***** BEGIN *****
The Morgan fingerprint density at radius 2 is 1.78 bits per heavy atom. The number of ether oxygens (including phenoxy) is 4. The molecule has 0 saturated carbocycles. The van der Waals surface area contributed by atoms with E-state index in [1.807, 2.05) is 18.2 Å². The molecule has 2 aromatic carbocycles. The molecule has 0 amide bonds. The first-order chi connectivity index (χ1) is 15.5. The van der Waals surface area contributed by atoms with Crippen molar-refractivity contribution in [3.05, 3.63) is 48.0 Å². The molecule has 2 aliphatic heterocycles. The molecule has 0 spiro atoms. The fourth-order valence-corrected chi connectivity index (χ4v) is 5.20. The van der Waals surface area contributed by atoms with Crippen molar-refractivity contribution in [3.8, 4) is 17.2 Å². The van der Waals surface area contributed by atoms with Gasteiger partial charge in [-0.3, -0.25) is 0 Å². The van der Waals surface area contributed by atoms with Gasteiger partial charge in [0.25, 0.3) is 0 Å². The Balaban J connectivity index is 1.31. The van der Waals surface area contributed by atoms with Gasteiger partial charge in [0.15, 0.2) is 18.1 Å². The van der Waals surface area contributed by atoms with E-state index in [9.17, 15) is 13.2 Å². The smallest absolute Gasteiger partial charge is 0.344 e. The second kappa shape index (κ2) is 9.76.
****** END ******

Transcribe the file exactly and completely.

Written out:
The Morgan fingerprint density at radius 2 is 1.78 bits per heavy atom. The number of ether oxygens (including phenoxy) is 4. The molecule has 0 saturated carbocycles. The van der Waals surface area contributed by atoms with E-state index in [1.807, 2.05) is 18.2 Å². The molecule has 2 aromatic carbocycles. The molecule has 0 amide bonds. The first-order chi connectivity index (χ1) is 15.5. The van der Waals surface area contributed by atoms with Crippen molar-refractivity contribution in [3.05, 3.63) is 48.0 Å². The molecule has 2 aliphatic heterocycles. The molecule has 0 spiro atoms. The fourth-order valence-corrected chi connectivity index (χ4v) is 5.20. The van der Waals surface area contributed by atoms with Crippen molar-refractivity contribution in [3.8, 4) is 17.2 Å². The van der Waals surface area contributed by atoms with Gasteiger partial charge in [-0.3, -0.25) is 0 Å². The van der Waals surface area contributed by atoms with Gasteiger partial charge in [0.25, 0.3) is 0 Å². The Balaban J connectivity index is 1.31. The van der Waals surface area contributed by atoms with Gasteiger partial charge in [0.15, 0.2) is 18.1 Å². The van der Waals surface area contributed by atoms with E-state index in [9.17, 15) is 13.2 Å². The smallest absolute Gasteiger partial charge is 0.344 e. The second kappa shape index (κ2) is 9.76.